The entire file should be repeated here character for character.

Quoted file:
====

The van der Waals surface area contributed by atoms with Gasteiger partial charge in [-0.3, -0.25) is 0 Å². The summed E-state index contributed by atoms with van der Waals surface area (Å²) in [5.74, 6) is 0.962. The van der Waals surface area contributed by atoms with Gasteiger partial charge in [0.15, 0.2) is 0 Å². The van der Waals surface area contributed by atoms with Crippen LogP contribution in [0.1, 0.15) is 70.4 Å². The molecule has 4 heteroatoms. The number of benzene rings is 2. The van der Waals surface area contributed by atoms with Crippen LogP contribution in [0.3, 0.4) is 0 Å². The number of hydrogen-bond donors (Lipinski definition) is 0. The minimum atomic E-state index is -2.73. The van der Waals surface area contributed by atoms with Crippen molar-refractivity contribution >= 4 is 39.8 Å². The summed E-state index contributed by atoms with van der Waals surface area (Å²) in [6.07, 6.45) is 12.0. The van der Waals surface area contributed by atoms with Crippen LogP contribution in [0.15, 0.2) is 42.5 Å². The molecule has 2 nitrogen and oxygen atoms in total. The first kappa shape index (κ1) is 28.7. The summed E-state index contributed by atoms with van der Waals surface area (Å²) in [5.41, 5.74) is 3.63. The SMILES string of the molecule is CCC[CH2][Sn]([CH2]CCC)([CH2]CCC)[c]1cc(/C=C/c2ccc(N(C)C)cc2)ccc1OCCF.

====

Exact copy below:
The van der Waals surface area contributed by atoms with Gasteiger partial charge in [-0.3, -0.25) is 0 Å². The summed E-state index contributed by atoms with van der Waals surface area (Å²) in [5.74, 6) is 0.962. The van der Waals surface area contributed by atoms with Gasteiger partial charge in [0.15, 0.2) is 0 Å². The van der Waals surface area contributed by atoms with Crippen LogP contribution in [0.1, 0.15) is 70.4 Å². The molecule has 4 heteroatoms. The number of benzene rings is 2. The van der Waals surface area contributed by atoms with Crippen LogP contribution in [0.3, 0.4) is 0 Å². The number of hydrogen-bond donors (Lipinski definition) is 0. The minimum atomic E-state index is -2.73. The van der Waals surface area contributed by atoms with Crippen molar-refractivity contribution >= 4 is 39.8 Å². The summed E-state index contributed by atoms with van der Waals surface area (Å²) in [6.07, 6.45) is 12.0. The van der Waals surface area contributed by atoms with Crippen LogP contribution in [0.15, 0.2) is 42.5 Å². The molecule has 2 nitrogen and oxygen atoms in total. The first kappa shape index (κ1) is 28.7. The summed E-state index contributed by atoms with van der Waals surface area (Å²) in [5.41, 5.74) is 3.63. The SMILES string of the molecule is CCC[CH2][Sn]([CH2]CCC)([CH2]CCC)[c]1cc(/C=C/c2ccc(N(C)C)cc2)ccc1OCCF.